# any inbound HTTP requests on ens33 are for Apache (running in linX) iptables -A PREROUTING -t nat -i ens33 -p tcp --dport 80 -j DNAT --to 192.168.210.11:80 # any outbound HTTP requests on ens33 (originating from linX) are returned to same linX iptables -A POSTROUTING -t nat -o ens33 -p tcp -s 192.168.210.11 --sport 80 -j SNAT --to 192.168.210.11 # let c7host forward packets otherwise they won't reach linX iptables -I FORWARD -p tcp -d 192.168.210.11 --dport 80 -j ACCEPT
- Don't just run those commands blindly - understand what they do. You can read more detail on the above rule set from this website
- Try accessing your c7host from a web browser again. You should see the web page from your lin1 web server.
NAT as a security tool
Note that there is plenty of nonsense on the internet, and lots of Google results will tell you that NAT is absolutely definitely not supposed to be used for securing systems online. Use your own brain to make your own decisions. I encourage you to ignore loud proclamations of fact that are missing any specific technical explanation and real-world examples.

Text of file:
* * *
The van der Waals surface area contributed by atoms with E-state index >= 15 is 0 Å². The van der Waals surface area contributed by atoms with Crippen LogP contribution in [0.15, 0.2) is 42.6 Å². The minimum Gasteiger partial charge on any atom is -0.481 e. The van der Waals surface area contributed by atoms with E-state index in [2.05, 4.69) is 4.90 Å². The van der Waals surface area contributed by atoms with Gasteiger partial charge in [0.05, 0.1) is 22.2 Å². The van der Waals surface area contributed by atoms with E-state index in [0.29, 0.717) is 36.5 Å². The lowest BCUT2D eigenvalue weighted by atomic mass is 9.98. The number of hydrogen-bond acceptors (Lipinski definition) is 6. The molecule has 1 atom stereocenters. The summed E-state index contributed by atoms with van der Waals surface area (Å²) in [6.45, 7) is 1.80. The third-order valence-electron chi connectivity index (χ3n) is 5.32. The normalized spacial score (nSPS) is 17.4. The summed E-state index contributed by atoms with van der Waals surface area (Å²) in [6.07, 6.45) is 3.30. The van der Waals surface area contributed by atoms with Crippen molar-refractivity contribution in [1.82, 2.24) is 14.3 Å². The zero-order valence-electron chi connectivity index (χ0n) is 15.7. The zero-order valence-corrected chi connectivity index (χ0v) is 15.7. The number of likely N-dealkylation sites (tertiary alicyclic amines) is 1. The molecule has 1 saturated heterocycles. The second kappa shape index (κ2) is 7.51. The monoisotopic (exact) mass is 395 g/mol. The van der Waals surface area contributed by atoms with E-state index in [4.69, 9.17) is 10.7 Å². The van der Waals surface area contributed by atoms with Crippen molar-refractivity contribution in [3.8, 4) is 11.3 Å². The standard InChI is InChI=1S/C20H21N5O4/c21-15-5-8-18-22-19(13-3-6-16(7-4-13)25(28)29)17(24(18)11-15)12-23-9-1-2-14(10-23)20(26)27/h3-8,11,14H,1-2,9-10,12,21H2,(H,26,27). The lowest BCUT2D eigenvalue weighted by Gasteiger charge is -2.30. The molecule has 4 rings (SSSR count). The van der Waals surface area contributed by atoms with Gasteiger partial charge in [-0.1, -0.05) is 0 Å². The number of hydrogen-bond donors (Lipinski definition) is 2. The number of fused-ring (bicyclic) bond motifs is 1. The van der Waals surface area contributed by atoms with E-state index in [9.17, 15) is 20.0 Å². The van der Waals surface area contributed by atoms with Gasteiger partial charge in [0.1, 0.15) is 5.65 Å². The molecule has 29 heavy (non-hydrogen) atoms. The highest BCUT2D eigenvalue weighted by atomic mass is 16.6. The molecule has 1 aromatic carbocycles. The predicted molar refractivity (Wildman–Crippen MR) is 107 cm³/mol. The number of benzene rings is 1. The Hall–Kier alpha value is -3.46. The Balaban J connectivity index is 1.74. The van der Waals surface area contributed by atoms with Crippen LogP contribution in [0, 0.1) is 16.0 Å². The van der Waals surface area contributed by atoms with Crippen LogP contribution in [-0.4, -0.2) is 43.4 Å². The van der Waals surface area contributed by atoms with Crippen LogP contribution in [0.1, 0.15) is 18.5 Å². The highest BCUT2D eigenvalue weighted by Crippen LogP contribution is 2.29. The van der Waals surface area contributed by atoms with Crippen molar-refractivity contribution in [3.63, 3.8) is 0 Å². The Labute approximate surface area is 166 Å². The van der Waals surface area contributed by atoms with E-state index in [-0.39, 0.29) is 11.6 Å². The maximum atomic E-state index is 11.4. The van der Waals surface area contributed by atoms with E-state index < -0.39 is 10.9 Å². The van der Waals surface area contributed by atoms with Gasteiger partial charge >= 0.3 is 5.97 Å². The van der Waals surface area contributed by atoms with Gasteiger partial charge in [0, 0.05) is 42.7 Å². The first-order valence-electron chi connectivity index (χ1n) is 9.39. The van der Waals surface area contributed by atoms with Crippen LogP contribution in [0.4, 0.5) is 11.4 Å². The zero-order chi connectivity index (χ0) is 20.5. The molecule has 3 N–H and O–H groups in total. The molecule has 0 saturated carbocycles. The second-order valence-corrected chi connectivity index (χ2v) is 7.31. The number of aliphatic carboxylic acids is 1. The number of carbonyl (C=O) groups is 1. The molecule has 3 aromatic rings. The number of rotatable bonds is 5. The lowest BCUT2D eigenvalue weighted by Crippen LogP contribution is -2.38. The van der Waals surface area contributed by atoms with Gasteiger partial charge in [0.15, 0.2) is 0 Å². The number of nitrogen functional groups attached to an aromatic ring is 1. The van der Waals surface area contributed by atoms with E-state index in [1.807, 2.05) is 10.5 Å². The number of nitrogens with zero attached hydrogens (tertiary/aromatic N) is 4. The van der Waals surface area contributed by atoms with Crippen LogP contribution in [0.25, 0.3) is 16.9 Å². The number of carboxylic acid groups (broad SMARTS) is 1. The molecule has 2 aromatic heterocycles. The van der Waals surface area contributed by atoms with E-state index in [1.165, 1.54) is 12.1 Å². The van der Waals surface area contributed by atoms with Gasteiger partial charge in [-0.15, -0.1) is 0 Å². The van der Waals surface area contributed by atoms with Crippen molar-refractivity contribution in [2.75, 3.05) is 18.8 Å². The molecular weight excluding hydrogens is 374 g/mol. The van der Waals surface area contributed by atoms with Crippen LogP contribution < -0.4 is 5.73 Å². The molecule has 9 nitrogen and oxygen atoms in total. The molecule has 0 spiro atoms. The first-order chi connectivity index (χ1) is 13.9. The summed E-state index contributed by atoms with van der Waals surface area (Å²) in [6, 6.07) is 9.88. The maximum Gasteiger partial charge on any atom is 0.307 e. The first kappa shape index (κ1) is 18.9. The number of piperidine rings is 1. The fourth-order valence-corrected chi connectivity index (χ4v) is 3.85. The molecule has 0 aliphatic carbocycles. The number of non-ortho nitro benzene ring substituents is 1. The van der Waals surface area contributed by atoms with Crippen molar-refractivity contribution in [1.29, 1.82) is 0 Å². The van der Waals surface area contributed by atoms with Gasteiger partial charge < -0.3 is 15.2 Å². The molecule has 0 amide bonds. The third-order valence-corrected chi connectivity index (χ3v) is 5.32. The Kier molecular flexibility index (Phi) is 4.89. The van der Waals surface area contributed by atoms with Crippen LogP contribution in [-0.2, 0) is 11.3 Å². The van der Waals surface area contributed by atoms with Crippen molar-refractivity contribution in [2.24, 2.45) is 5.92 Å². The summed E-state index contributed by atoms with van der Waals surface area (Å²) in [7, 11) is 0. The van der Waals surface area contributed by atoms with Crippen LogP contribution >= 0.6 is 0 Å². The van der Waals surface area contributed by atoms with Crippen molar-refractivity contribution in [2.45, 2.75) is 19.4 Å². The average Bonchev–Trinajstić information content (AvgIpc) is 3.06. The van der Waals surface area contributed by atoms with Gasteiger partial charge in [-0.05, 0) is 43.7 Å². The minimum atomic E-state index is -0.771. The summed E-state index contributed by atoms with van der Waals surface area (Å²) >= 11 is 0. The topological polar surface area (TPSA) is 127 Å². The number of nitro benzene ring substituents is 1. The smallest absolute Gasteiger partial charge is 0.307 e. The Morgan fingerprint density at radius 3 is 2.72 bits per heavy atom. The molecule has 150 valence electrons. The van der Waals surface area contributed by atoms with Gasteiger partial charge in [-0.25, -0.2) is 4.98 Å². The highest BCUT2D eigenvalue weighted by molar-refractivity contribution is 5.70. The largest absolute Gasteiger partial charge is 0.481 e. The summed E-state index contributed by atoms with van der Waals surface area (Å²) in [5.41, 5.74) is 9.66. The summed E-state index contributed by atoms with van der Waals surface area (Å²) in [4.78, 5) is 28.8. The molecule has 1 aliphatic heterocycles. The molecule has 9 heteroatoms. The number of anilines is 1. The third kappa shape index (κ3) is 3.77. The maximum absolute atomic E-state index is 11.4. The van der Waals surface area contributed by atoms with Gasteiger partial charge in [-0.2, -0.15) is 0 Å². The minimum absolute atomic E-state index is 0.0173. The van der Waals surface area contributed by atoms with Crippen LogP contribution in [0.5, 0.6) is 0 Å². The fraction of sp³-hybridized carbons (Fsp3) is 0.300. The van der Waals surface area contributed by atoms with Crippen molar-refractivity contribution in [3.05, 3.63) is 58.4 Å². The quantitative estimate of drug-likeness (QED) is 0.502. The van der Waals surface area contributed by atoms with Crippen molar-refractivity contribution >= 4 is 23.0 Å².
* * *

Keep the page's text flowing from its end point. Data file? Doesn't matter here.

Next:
A machine on a private subnet is not addressable from the internet. So out of the box you don't need to worry about port scans, brute force attacks, and services that were running by default that you didn't know about or didn't pay attention to.
In order to allow access to a machine on a private subnet you have to make a whitelist on the router, with every explicit service that's supposed to be accessible on your internal machine. All things being equal - a whitelist provides a greater level of security than a blacklist.
And at the end of the day if you screw up the setup of your router: the worst thing that will happen is that your internal service will be inaccessible. From a security point of view that is much better than a screwup with a firewall which can make every system and service accessible to everyone on the internet.
SELinux is a ridiculously complex topic. Very few people understand it fully, and you're not expected to either. But you need at least to have a grasp of the basics and be able to debug an SELinux-related problem when it's manifest.
We'll use an example as an exercise to help us learn the basic concepts. The example is based on the better illustrated "SELinux Practical Examples" section from ComputerNetworkingNotes.
- You should already have Apache running on lin1, and serving your custom index.html file.